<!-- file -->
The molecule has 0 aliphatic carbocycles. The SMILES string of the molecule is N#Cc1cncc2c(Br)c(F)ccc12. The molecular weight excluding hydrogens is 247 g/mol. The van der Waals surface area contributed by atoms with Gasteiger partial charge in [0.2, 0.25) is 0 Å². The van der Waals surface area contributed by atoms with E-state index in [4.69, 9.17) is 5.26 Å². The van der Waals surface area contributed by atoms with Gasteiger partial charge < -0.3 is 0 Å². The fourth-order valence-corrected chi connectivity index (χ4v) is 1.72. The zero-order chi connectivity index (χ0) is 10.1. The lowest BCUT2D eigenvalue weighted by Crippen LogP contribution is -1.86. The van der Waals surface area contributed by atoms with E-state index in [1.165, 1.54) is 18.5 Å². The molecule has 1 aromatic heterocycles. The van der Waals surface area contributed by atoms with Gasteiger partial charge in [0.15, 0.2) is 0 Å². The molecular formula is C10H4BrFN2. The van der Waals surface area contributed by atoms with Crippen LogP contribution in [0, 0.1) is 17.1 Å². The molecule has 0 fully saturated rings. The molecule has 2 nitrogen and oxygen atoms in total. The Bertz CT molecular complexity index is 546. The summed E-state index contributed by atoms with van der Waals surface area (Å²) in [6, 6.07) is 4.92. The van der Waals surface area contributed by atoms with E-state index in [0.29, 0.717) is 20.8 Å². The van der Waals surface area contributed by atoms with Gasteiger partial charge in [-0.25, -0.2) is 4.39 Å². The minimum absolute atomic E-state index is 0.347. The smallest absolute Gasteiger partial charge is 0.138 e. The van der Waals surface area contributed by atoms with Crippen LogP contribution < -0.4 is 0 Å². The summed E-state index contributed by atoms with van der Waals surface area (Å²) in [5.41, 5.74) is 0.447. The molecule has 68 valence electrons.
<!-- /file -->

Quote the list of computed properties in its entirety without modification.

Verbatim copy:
The molecule has 0 aliphatic carbocycles. The SMILES string of the molecule is N#Cc1cncc2c(Br)c(F)ccc12. The molecular weight excluding hydrogens is 247 g/mol. The van der Waals surface area contributed by atoms with Gasteiger partial charge in [0.2, 0.25) is 0 Å². The van der Waals surface area contributed by atoms with E-state index in [4.69, 9.17) is 5.26 Å². The van der Waals surface area contributed by atoms with Gasteiger partial charge < -0.3 is 0 Å². The fourth-order valence-corrected chi connectivity index (χ4v) is 1.72. The zero-order chi connectivity index (χ0) is 10.1. The lowest BCUT2D eigenvalue weighted by Crippen LogP contribution is -1.86. The van der Waals surface area contributed by atoms with E-state index in [1.165, 1.54) is 18.5 Å². The molecule has 1 aromatic heterocycles. The van der Waals surface area contributed by atoms with Gasteiger partial charge in [0.15, 0.2) is 0 Å². The molecular formula is C10H4BrFN2. The van der Waals surface area contributed by atoms with Crippen LogP contribution in [0, 0.1) is 17.1 Å². The molecule has 0 fully saturated rings. The molecule has 2 nitrogen and oxygen atoms in total. The Bertz CT molecular complexity index is 546. The summed E-state index contributed by atoms with van der Waals surface area (Å²) in [6, 6.07) is 4.92. The van der Waals surface area contributed by atoms with E-state index in [0.29, 0.717) is 20.8 Å². The van der Waals surface area contributed by atoms with Gasteiger partial charge in [-0.25, -0.2) is 4.39 Å². The minimum absolute atomic E-state index is 0.347. The smallest absolute Gasteiger partial charge is 0.138 e. The van der Waals surface area contributed by atoms with Crippen LogP contribution < -0.4 is 0 Å². The summed E-state index contributed by atoms with van der Waals surface area (Å²) in [5.41, 5.74) is 0.447. The molecule has 68 valence electrons.